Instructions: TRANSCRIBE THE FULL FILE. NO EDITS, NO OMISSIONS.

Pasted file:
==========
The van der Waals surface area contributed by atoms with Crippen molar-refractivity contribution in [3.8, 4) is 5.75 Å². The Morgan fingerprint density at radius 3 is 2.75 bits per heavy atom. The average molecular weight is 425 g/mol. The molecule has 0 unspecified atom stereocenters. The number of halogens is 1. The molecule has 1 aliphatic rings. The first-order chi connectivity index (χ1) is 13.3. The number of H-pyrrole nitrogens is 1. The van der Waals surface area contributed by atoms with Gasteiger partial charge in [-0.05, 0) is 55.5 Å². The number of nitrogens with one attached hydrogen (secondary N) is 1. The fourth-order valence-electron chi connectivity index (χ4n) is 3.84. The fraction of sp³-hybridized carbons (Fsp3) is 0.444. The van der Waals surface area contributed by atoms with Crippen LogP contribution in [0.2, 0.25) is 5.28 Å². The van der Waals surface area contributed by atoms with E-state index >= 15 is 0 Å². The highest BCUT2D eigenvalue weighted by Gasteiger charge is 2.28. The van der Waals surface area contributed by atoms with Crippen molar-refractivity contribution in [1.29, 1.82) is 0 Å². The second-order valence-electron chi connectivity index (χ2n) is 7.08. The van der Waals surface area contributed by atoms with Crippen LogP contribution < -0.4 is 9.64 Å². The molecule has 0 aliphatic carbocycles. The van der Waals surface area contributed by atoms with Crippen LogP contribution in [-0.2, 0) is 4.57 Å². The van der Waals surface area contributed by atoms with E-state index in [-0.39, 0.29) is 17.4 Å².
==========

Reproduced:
The van der Waals surface area contributed by atoms with Crippen molar-refractivity contribution in [3.8, 4) is 5.75 Å². The Morgan fingerprint density at radius 3 is 2.75 bits per heavy atom. The average molecular weight is 425 g/mol. The molecule has 0 unspecified atom stereocenters. The number of halogens is 1. The molecule has 1 aliphatic rings. The first-order chi connectivity index (χ1) is 13.3. The number of H-pyrrole nitrogens is 1. The van der Waals surface area contributed by atoms with Gasteiger partial charge in [-0.05, 0) is 55.5 Å². The number of nitrogens with one attached hydrogen (secondary N) is 1. The fourth-order valence-electron chi connectivity index (χ4n) is 3.84. The fraction of sp³-hybridized carbons (Fsp3) is 0.444. The van der Waals surface area contributed by atoms with Crippen LogP contribution in [0.2, 0.25) is 5.28 Å². The van der Waals surface area contributed by atoms with E-state index >= 15 is 0 Å². The highest BCUT2D eigenvalue weighted by Gasteiger charge is 2.28. The van der Waals surface area contributed by atoms with Crippen molar-refractivity contribution in [1.29, 1.82) is 0 Å². The second-order valence-electron chi connectivity index (χ2n) is 7.08. The van der Waals surface area contributed by atoms with Crippen LogP contribution < -0.4 is 9.64 Å². The molecule has 0 aliphatic carbocycles. The van der Waals surface area contributed by atoms with Crippen LogP contribution in [-0.2, 0) is 4.57 Å². The van der Waals surface area contributed by atoms with E-state index in [-0.39, 0.29) is 17.4 Å².